He is seldom seen in public. He does not do TV interviews. He communicates only through written edicts or through lower-ranking members of the network of scholars who study the Koran and Islamic law in the provincial town of Najaf. And yet the 75-year-old Grand Ayatollah Ali al-Husseini al-Sistani is undoubtedly now the most powerful man in Iraq. Revealingly it has taken almost a year for George Bush to wake up to that fact.
The events of this week have underscored the importance of the venerable Shia cleric who in January called 100,000 demonstrators on to the streets of five key cities to protest against America's refusal to allow immediate direct elections in Iraq - and who, more significantly, was able to send them all back home, with the ease of a man turning off a tap, when he had secured the concession from the Americans he had been seeking.
This week, when 180 pilgrims were killed by bombs targeted at the Shia community, could have seen the start of a civil war between Shia and Sunni Muslims, but the Ayatollah swiftly clamped down on talk of retaliation.
But he was happy to scupper the signing by Iraq's provisional Governing Council of an interim constitution yesterday to pave the way to the transfer of sovereignty back to Iraqis and the holding of full elections. At the behest of the Ayatollah five Shia members of the council refused to append their names .
What is becoming clear is that Ayatollah Sistani represents the most significant political challenge encountered so far by the US-led coalition. Twice already he has forced Washington to rewrite its political road map. At his behest the US has reversed its plan to write a constitution before elections: the elected assembly will now write the constitution. He has also successfully demanded that the United Nations be brought in to assess the feasibility of the elections.
None of this is what the US viceroy Paul Bremer III had expected. The elderly cleric, with long white beard and black turban - indicating that his family claims descent from the prophet Mohammed - may have looked reminiscent of the great American hate figure of the 1979 Iranian Revolution, Ayatollah Ruholla Khomeini, who introduced theocracy to the modern Middle East, but he had not been expected to behave like him.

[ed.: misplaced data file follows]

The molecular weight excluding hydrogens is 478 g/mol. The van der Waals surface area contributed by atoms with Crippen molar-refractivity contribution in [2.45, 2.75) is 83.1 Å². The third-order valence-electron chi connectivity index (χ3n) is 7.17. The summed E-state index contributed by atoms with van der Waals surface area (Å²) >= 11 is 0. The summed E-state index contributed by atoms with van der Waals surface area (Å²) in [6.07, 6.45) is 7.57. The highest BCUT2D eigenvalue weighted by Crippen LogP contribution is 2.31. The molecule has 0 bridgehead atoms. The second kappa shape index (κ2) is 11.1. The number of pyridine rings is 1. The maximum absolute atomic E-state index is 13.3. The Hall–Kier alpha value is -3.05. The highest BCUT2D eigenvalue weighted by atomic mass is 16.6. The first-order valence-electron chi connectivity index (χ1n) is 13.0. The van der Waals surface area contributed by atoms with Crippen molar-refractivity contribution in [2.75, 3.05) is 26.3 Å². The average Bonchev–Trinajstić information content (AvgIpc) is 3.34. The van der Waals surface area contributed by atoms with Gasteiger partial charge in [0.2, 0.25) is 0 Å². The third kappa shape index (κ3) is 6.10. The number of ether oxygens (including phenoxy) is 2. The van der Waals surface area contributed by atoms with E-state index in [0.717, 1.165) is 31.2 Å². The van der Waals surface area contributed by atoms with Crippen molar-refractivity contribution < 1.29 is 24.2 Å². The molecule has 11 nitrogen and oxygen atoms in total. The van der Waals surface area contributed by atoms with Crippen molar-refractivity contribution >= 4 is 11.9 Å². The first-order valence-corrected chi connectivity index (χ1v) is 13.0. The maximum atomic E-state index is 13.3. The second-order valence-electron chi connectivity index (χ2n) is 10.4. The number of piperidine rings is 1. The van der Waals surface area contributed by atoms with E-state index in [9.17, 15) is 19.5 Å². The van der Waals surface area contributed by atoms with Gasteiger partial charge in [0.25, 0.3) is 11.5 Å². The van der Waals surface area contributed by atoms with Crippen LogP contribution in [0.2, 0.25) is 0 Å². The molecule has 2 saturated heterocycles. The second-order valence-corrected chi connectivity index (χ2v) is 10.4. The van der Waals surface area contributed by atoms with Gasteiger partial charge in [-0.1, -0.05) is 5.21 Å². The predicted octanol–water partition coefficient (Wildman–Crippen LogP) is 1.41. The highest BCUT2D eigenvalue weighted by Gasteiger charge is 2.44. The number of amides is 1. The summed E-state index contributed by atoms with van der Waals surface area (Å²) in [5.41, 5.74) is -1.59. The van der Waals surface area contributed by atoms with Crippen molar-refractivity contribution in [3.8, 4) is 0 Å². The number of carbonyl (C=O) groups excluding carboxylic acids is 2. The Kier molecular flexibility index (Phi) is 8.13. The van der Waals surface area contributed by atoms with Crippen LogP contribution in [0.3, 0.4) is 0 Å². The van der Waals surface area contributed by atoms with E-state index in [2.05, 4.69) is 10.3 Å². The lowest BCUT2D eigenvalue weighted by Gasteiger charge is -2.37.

One of only five living grand ayatollahs in the world, Sistani was said to be of the "quietist" school of Islamic tradition. He had, after all, lived in uneasy stalemate with the Saddam regime, spending long periods under house arrest and largely staying out of politics. And in the early months of the US occupation he had seemed malleable enough. His initial response to the invasion was to advise "believers not to hinder the forces of liberation, and help bring this war against the tyrant to a successful end for the Iraqi people". What the Americans failed to note was that he added that Iraqis working with the occupiers should ask, at the end of every conversation with them, "when they were leaving".
Had they been more diligent they would have worked out Sistani's influence much earlier. They should have noticed that Sistani receives millions of dollars in donations and controls a network of schools, mosques, clinics and other social welfare institutions. They should have observed that when, in the early days of the occupation, Sistani spoke out against looting, it died down rapidly in Shia areas. And when he issued a fatwa against the black market in petrol, queues at petrol stations immediately shrank by 75 per cent.
They should have seen the significance of the fact that - though he gave private audiences to members of the US-appointed Iraqi Governing Council and the UN Special Representative, Sergio Vieira de Mello, who later died in a Baghdad bomb - he consistently refused to meet American officials. He was positioning himself for the long term.